Thoreson, The Queer Paradox of LGBTI Human Rights mentions the anti-homosexuality bill of 2009. The bill aims to protect the traditional heterosexual family and to safeguard the culture and values of Uganda. The bill, “recognizes the fact that same-sex attraction is not an innate and immutable characteristic”. The consequence of this bill is that people are suffering for not being a heterosexual in sub-Saharan Africa, and hence can’t simply enjoy their rights as a citizen in the UDHR because of their gender identity. However, if a convention is made for the rights of gender identity, what are the outcomes? Will countries follow it, and is this a priority for countries who don’t have basic necessities such as clean water? Do governments prioritize conventions?
This brings up the question of are there some criteria for a convention (e.g. activism for women’s rights)? With gender identity possibly having its own convention, it is showing the government that this group of people matters and should be treated as equals who can enjoy basic necessities rights. It brings up the concept of unity in diversity, we should all be treated as equals regardless of our background. I believe that conventions should be created to be the voice of those who cannot stand up for themselves. It is tough to say whether adding new conventions is beneficial because new rights are showing a sign of equality, such as women’s right to vote showed equality. But that does not mean the government will follow these conventions since people are still suffering to this day from discrimination/violence.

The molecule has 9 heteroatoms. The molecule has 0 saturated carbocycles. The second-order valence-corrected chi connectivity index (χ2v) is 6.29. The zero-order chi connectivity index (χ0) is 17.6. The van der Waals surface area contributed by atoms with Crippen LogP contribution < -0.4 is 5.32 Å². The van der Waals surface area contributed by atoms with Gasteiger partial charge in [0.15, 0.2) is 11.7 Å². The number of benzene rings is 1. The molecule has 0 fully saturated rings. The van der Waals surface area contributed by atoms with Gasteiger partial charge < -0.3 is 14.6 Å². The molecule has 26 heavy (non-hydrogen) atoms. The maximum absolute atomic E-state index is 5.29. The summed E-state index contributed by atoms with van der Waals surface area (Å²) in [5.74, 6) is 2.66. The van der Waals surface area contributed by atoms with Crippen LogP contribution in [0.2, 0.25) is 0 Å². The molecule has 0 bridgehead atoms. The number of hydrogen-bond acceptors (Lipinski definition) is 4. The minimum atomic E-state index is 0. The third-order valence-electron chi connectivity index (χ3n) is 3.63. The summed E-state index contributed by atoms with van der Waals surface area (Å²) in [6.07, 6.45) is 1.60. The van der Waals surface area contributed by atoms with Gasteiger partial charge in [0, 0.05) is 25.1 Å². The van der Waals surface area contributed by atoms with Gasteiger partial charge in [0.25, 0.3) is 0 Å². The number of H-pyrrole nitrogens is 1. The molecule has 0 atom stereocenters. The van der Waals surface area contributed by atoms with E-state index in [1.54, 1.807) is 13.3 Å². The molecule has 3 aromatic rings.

For example, Kauiskas’ Asia’s Different Standard discusses that East and Southeast Asian countries place themselves in the international human rights mainstream. Their aim is to stake out distinctive places in line with their own histories and cultures. Therefore, the movement towards human rights has not expanded, which is why they are similar to the West, because of inescapable political realities. Kauiska noted that there is a general discontent throughout the region because of a Western interpretation of human rights. While I agree that there can be many interpretations of human rights from worldwide, human rights and human rights violations should not always be justified from a Western perspective. Kauiska mentions that not every one of the 50 states of the United States interpreted the Universal Declaration the same way, so why specifically Southeast Asia countries should do the same? One point of view is that it easy to blame or glorify human rights in the Western world because that is where the human rights documents composed. The West does not have a significant influence over the East and Southeast as before, but the wealth of the West still pushes them to be on top. A way to prevent this is to gather a consensus of what is the underlying value of human rights. Once this is achieved and agreed upon worldwide, the blaming and glorifying of the Western can significantly decrease, and countries can interpret human rights text best fitted to their country’s government.
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